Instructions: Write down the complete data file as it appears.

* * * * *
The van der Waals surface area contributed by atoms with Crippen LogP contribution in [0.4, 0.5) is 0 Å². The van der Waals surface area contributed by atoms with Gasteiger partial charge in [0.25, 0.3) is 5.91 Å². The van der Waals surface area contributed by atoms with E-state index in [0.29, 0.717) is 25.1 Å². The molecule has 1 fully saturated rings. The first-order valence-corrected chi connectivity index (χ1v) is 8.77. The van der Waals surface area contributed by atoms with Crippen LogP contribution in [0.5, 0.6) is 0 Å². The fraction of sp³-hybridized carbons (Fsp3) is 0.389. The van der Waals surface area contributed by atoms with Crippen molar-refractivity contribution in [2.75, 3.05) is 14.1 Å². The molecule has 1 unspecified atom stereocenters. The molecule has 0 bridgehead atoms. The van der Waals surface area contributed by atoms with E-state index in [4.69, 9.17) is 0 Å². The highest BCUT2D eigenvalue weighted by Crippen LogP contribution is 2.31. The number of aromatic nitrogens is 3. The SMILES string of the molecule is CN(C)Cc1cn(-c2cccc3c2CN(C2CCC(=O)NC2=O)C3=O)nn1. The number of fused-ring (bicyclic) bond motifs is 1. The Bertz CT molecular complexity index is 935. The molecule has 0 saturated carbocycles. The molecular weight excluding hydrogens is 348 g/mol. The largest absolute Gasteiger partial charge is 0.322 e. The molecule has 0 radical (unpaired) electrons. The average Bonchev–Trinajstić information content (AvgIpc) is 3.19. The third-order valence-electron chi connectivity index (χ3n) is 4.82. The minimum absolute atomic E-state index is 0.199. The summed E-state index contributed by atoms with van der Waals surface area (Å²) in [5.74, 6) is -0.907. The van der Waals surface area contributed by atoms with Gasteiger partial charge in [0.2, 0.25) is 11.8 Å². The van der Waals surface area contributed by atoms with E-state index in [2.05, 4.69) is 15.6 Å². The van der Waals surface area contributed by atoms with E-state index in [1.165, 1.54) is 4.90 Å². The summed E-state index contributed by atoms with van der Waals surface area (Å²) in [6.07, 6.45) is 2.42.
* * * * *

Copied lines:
The van der Waals surface area contributed by atoms with Crippen LogP contribution in [0.4, 0.5) is 0 Å². The van der Waals surface area contributed by atoms with Gasteiger partial charge in [0.25, 0.3) is 5.91 Å². The van der Waals surface area contributed by atoms with E-state index in [0.29, 0.717) is 25.1 Å². The molecule has 1 fully saturated rings. The first-order valence-corrected chi connectivity index (χ1v) is 8.77. The van der Waals surface area contributed by atoms with Crippen LogP contribution in [0.5, 0.6) is 0 Å². The fraction of sp³-hybridized carbons (Fsp3) is 0.389. The van der Waals surface area contributed by atoms with Crippen molar-refractivity contribution in [2.75, 3.05) is 14.1 Å². The molecule has 1 unspecified atom stereocenters. The molecule has 0 bridgehead atoms. The van der Waals surface area contributed by atoms with E-state index in [4.69, 9.17) is 0 Å². The highest BCUT2D eigenvalue weighted by Crippen LogP contribution is 2.31. The number of aromatic nitrogens is 3. The SMILES string of the molecule is CN(C)Cc1cn(-c2cccc3c2CN(C2CCC(=O)NC2=O)C3=O)nn1. The number of fused-ring (bicyclic) bond motifs is 1. The Bertz CT molecular complexity index is 935. The molecule has 0 saturated carbocycles. The molecular weight excluding hydrogens is 348 g/mol. The largest absolute Gasteiger partial charge is 0.322 e. The molecule has 0 radical (unpaired) electrons. The average Bonchev–Trinajstić information content (AvgIpc) is 3.19. The third-order valence-electron chi connectivity index (χ3n) is 4.82. The minimum absolute atomic E-state index is 0.199. The summed E-state index contributed by atoms with van der Waals surface area (Å²) in [5.74, 6) is -0.907. The van der Waals surface area contributed by atoms with Gasteiger partial charge in [0.2, 0.25) is 11.8 Å². The van der Waals surface area contributed by atoms with E-state index in [2.05, 4.69) is 15.6 Å². The van der Waals surface area contributed by atoms with E-state index in [1.165, 1.54) is 4.90 Å². The summed E-state index contributed by atoms with van der Waals surface area (Å²) in [6.07, 6.45) is 2.42.